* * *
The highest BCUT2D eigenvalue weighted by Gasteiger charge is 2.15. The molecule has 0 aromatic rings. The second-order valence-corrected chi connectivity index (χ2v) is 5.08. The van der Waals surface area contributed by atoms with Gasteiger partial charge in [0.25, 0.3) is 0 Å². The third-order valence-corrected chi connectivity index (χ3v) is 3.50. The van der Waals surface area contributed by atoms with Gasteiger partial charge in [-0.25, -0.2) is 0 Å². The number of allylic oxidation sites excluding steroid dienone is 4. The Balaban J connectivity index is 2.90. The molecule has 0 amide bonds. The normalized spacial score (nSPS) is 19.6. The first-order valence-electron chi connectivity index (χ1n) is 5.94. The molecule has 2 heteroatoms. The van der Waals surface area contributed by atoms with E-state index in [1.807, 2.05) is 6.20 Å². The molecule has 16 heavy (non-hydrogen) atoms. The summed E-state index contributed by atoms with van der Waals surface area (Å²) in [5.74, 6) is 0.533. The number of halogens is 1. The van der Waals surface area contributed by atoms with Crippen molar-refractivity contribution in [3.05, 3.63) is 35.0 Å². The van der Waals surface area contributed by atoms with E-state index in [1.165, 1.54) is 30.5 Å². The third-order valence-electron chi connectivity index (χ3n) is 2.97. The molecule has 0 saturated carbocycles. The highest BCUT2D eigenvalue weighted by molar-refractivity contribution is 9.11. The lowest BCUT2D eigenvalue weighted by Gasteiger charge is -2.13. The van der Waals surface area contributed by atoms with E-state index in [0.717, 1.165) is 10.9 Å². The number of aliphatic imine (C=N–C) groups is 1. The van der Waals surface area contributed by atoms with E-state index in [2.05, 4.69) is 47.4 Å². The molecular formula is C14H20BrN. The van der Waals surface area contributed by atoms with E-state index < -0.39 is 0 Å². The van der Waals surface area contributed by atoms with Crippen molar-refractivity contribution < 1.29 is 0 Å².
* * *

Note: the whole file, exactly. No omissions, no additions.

The highest BCUT2D eigenvalue weighted by Gasteiger charge is 2.15. The molecule has 0 aromatic rings. The second-order valence-corrected chi connectivity index (χ2v) is 5.08. The van der Waals surface area contributed by atoms with Gasteiger partial charge in [0.25, 0.3) is 0 Å². The third-order valence-corrected chi connectivity index (χ3v) is 3.50. The van der Waals surface area contributed by atoms with Gasteiger partial charge in [-0.25, -0.2) is 0 Å². The number of allylic oxidation sites excluding steroid dienone is 4. The Balaban J connectivity index is 2.90. The molecule has 0 amide bonds. The normalized spacial score (nSPS) is 19.6. The first-order valence-electron chi connectivity index (χ1n) is 5.94. The molecule has 2 heteroatoms. The van der Waals surface area contributed by atoms with E-state index in [1.807, 2.05) is 6.20 Å². The molecule has 16 heavy (non-hydrogen) atoms. The summed E-state index contributed by atoms with van der Waals surface area (Å²) in [5.74, 6) is 0.533. The number of halogens is 1. The van der Waals surface area contributed by atoms with Crippen molar-refractivity contribution in [3.05, 3.63) is 35.0 Å². The van der Waals surface area contributed by atoms with E-state index in [1.165, 1.54) is 30.5 Å². The third-order valence-electron chi connectivity index (χ3n) is 2.97. The molecule has 0 saturated carbocycles. The highest BCUT2D eigenvalue weighted by molar-refractivity contribution is 9.11. The lowest BCUT2D eigenvalue weighted by Gasteiger charge is -2.13. The van der Waals surface area contributed by atoms with E-state index in [0.717, 1.165) is 10.9 Å². The number of aliphatic imine (C=N–C) groups is 1. The van der Waals surface area contributed by atoms with E-state index in [2.05, 4.69) is 47.4 Å². The molecular formula is C14H20BrN. The van der Waals surface area contributed by atoms with E-state index < -0.39 is 0 Å². The van der Waals surface area contributed by atoms with Crippen molar-refractivity contribution < 1.29 is 0 Å².